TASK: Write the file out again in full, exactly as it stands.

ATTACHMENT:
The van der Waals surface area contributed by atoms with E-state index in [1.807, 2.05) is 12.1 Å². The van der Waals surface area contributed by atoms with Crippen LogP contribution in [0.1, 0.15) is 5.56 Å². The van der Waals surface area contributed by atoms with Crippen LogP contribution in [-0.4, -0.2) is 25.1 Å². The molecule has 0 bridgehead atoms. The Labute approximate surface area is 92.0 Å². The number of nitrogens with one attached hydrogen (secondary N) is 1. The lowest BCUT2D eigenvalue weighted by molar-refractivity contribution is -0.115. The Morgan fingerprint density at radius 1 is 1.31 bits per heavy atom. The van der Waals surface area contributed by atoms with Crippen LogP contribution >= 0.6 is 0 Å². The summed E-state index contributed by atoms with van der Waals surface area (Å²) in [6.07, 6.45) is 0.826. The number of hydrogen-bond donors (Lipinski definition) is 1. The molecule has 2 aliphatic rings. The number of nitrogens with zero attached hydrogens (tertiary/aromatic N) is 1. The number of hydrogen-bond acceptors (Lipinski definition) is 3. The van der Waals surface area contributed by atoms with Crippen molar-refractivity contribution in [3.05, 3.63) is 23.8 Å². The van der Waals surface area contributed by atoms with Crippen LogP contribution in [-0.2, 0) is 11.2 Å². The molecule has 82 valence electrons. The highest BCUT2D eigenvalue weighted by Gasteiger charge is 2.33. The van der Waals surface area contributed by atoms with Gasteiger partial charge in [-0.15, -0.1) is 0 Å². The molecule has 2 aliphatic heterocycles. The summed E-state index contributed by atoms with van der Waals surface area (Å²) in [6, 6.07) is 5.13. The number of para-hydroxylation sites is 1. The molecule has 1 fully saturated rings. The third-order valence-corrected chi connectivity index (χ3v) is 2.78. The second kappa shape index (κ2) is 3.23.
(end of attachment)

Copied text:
The van der Waals surface area contributed by atoms with E-state index in [1.807, 2.05) is 12.1 Å². The van der Waals surface area contributed by atoms with Crippen LogP contribution in [0.1, 0.15) is 5.56 Å². The van der Waals surface area contributed by atoms with Crippen LogP contribution in [-0.4, -0.2) is 25.1 Å². The molecule has 0 bridgehead atoms. The Labute approximate surface area is 92.0 Å². The number of nitrogens with one attached hydrogen (secondary N) is 1. The lowest BCUT2D eigenvalue weighted by molar-refractivity contribution is -0.115. The Morgan fingerprint density at radius 1 is 1.31 bits per heavy atom. The van der Waals surface area contributed by atoms with Crippen LogP contribution >= 0.6 is 0 Å². The summed E-state index contributed by atoms with van der Waals surface area (Å²) in [6.07, 6.45) is 0.826. The number of hydrogen-bond donors (Lipinski definition) is 1. The molecule has 2 aliphatic rings. The number of nitrogens with zero attached hydrogens (tertiary/aromatic N) is 1. The number of hydrogen-bond acceptors (Lipinski definition) is 3. The van der Waals surface area contributed by atoms with Crippen molar-refractivity contribution in [3.05, 3.63) is 23.8 Å². The van der Waals surface area contributed by atoms with Crippen LogP contribution in [-0.2, 0) is 11.2 Å². The molecule has 82 valence electrons. The highest BCUT2D eigenvalue weighted by Gasteiger charge is 2.33. The van der Waals surface area contributed by atoms with Gasteiger partial charge in [-0.15, -0.1) is 0 Å². The molecule has 2 aliphatic heterocycles. The summed E-state index contributed by atoms with van der Waals surface area (Å²) in [6, 6.07) is 5.13. The number of para-hydroxylation sites is 1. The molecule has 1 fully saturated rings. The third-order valence-corrected chi connectivity index (χ3v) is 2.78. The second kappa shape index (κ2) is 3.23.